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When Remote Work Leads to Isolation

Remote
Collaboration

17 December, 2020

Mei Lazell
Mei Lazell

Engineering Manager at Coinbase

Mei Lazell, Engineering Manager at Coinbase, questions to what extent remote work leads to isolation and how increased collaboration can help solve that.

Problem

This has been a year of unprecedented challenges. The Covid-19 pandemics unexpectedly changed our lives and brought stress and anxiety affecting many while the latest raging fires across California also added to the unease. People working remotely were increasingly starting to feel isolated as they would work alone and have limited interaction with other people as compared to working in the office. I wanted people on my team to be happy regardless of the unfavorable circumstances, and continue to be engaged and productive.

Actions taken

To be able to introduce any new socializing activity, I would include it in project planning and resource allocation. For example, I would have at least two people assigned to the same project to encourage collaboration and allow for ideas to bounce back. I would try to build a human interaction around the actual work to prevent the creation of silos that massively emerged with remote work.

Also, from the company perspective, isolation doesn’t only psychologically impact individuals and affects their engagement, but it also impacts how knowledge is spread out across the company. We want knowledge to be more dispersed and distributed across teams and people so that we could avoid a single point of failure. Also, it sounds tautological but people are producing better results when they collaborate more. Remote work not only leads to isolation but impedes collaboration that now has to be founded on new tools and channels of communication.

Being concerned that isolation could affect engagement I decided to introduce more socializing activities. While we created async engagement activities including slack trivia questions, snapshot virtual breakers, we have also maintained the budget for team happy hour, boba time etc. The budgeted activities allowed me to be more creative and pick activities that our employees would find most engaging. I would send out surveys to my employees to check what would be the activities that would increase collaboration. They unequivocally stated that they wanted more fun events and I made sure to include those.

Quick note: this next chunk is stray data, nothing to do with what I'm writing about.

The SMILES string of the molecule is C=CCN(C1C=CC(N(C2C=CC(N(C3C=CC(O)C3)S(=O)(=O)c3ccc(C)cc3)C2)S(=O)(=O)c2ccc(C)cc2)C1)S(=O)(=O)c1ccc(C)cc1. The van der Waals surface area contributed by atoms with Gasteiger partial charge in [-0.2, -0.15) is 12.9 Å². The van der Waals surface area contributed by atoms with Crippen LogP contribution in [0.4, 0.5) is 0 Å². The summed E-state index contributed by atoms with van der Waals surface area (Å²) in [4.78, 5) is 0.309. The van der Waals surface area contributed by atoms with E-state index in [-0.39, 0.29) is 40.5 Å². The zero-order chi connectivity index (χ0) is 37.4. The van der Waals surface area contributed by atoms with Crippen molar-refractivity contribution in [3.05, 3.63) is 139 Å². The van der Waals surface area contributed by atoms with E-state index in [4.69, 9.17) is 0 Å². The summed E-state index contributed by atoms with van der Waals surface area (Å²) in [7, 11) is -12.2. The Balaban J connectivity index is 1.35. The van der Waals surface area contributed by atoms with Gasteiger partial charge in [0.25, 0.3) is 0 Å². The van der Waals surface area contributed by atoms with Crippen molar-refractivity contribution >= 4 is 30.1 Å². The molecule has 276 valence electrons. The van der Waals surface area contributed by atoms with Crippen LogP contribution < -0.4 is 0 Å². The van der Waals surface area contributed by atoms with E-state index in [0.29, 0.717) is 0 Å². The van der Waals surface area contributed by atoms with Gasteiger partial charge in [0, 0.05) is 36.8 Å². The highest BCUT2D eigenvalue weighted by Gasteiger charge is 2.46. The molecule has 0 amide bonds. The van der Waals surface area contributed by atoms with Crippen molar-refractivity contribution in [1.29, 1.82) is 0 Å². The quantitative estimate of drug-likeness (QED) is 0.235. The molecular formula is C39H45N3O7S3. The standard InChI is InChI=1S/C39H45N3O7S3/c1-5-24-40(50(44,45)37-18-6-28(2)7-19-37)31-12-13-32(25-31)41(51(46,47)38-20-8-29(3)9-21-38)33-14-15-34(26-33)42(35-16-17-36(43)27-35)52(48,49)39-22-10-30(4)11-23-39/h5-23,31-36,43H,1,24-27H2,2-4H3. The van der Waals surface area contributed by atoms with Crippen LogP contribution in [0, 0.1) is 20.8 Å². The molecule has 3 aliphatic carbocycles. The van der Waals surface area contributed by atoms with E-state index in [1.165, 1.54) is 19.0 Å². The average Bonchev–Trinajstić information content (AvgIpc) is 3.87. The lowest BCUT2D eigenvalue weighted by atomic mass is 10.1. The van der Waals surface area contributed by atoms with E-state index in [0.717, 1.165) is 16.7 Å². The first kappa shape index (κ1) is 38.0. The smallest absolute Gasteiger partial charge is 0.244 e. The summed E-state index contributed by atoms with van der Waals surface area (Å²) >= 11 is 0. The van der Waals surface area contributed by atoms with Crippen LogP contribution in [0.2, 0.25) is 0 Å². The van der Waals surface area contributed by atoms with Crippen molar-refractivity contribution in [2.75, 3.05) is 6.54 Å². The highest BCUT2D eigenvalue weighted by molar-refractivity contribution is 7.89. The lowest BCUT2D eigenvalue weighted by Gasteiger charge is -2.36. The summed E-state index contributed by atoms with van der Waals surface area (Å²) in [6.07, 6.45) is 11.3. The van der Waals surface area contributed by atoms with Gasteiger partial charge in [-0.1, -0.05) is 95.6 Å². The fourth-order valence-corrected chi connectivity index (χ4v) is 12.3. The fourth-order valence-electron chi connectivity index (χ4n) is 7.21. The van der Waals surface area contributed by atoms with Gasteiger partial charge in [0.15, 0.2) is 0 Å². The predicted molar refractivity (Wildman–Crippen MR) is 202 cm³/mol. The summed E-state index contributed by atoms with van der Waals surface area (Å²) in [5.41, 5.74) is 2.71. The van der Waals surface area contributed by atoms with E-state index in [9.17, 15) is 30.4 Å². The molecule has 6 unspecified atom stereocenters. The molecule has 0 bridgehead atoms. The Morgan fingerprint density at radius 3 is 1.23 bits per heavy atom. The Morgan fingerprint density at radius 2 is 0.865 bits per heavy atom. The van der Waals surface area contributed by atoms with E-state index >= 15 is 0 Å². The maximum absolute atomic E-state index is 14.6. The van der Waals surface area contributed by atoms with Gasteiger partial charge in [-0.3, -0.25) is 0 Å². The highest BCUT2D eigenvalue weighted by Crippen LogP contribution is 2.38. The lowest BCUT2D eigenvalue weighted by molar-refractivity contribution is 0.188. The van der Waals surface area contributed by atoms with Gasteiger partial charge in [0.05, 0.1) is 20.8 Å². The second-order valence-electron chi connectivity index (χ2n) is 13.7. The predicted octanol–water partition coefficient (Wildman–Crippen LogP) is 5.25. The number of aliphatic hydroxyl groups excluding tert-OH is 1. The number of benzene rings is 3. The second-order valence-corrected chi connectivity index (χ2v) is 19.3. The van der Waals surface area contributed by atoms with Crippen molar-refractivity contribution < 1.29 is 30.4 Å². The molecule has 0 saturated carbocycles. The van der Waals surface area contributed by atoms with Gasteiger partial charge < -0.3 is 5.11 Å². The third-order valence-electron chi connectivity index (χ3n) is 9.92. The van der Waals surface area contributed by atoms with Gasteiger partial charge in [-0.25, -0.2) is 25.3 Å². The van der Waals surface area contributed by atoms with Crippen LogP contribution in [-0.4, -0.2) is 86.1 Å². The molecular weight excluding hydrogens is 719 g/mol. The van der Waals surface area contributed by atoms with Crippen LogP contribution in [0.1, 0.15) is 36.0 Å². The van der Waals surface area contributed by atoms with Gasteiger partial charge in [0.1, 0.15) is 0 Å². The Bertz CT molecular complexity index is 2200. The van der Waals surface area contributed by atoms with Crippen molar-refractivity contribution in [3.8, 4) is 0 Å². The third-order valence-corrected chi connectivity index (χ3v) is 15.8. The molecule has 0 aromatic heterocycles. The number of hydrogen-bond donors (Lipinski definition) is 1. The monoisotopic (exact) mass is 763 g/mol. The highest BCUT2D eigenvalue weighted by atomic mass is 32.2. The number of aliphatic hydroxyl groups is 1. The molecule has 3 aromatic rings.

Lessons learned

  • Remote work brought many benefits, but also some risks. One of the most serious risks is that people started to feel more isolated as they work from home. That didn’t come as a surprise since it is hard to replicate the socializing and collaborative potential of a shared (physical) space.
  • Resisting the pervasive feeling of isolation was particularly hard for people who joined our team during the Covid-19 when we had already transitioned to remote work.
  • It takes an intentional effort on the personal level to break down isolation and be more collaborative. Without casual chats and over-the-shoulder feedback, one has to dedicate time and put deliberate effort into creating an environment where collaboration thrives.

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